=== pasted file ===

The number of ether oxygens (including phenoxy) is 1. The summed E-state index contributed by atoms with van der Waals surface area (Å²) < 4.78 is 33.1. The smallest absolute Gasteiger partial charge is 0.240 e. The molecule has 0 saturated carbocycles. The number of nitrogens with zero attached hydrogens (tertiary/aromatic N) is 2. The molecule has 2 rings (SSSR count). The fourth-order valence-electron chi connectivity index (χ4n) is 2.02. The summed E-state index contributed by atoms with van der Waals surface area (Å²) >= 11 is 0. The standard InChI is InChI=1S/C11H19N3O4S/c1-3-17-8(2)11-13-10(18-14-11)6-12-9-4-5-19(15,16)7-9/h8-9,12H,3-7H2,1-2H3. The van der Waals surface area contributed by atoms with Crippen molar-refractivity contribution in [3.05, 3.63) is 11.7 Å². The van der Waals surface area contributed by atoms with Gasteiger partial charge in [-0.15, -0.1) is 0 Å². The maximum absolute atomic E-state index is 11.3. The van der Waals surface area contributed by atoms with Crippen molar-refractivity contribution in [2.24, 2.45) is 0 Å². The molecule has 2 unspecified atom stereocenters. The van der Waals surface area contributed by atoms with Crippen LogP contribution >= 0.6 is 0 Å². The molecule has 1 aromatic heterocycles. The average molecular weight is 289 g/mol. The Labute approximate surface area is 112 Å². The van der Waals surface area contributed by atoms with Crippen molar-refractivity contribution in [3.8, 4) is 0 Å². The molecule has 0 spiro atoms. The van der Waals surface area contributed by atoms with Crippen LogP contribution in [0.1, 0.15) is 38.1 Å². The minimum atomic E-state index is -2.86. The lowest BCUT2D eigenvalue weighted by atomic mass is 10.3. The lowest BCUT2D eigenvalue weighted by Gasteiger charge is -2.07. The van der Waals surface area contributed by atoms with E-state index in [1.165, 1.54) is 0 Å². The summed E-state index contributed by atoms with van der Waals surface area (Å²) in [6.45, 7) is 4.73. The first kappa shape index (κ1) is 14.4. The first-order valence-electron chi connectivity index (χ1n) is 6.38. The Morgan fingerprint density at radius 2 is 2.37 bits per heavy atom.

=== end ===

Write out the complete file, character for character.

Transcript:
The number of ether oxygens (including phenoxy) is 1. The summed E-state index contributed by atoms with van der Waals surface area (Å²) < 4.78 is 33.1. The smallest absolute Gasteiger partial charge is 0.240 e. The molecule has 0 saturated carbocycles. The number of nitrogens with zero attached hydrogens (tertiary/aromatic N) is 2. The molecule has 2 rings (SSSR count). The fourth-order valence-electron chi connectivity index (χ4n) is 2.02. The summed E-state index contributed by atoms with van der Waals surface area (Å²) >= 11 is 0. The standard InChI is InChI=1S/C11H19N3O4S/c1-3-17-8(2)11-13-10(18-14-11)6-12-9-4-5-19(15,16)7-9/h8-9,12H,3-7H2,1-2H3. The van der Waals surface area contributed by atoms with Crippen molar-refractivity contribution in [3.05, 3.63) is 11.7 Å². The van der Waals surface area contributed by atoms with Gasteiger partial charge in [-0.15, -0.1) is 0 Å². The maximum absolute atomic E-state index is 11.3. The van der Waals surface area contributed by atoms with Crippen molar-refractivity contribution in [2.24, 2.45) is 0 Å². The molecule has 2 unspecified atom stereocenters. The van der Waals surface area contributed by atoms with Crippen LogP contribution >= 0.6 is 0 Å². The molecule has 1 aromatic heterocycles. The average molecular weight is 289 g/mol. The Labute approximate surface area is 112 Å². The van der Waals surface area contributed by atoms with Crippen molar-refractivity contribution in [3.8, 4) is 0 Å². The molecule has 0 spiro atoms. The van der Waals surface area contributed by atoms with Crippen LogP contribution in [0.1, 0.15) is 38.1 Å². The minimum atomic E-state index is -2.86. The lowest BCUT2D eigenvalue weighted by atomic mass is 10.3. The lowest BCUT2D eigenvalue weighted by Gasteiger charge is -2.07. The van der Waals surface area contributed by atoms with E-state index in [1.165, 1.54) is 0 Å². The summed E-state index contributed by atoms with van der Waals surface area (Å²) in [6.45, 7) is 4.73. The first kappa shape index (κ1) is 14.4. The first-order valence-electron chi connectivity index (χ1n) is 6.38. The Morgan fingerprint density at radius 2 is 2.37 bits per heavy atom.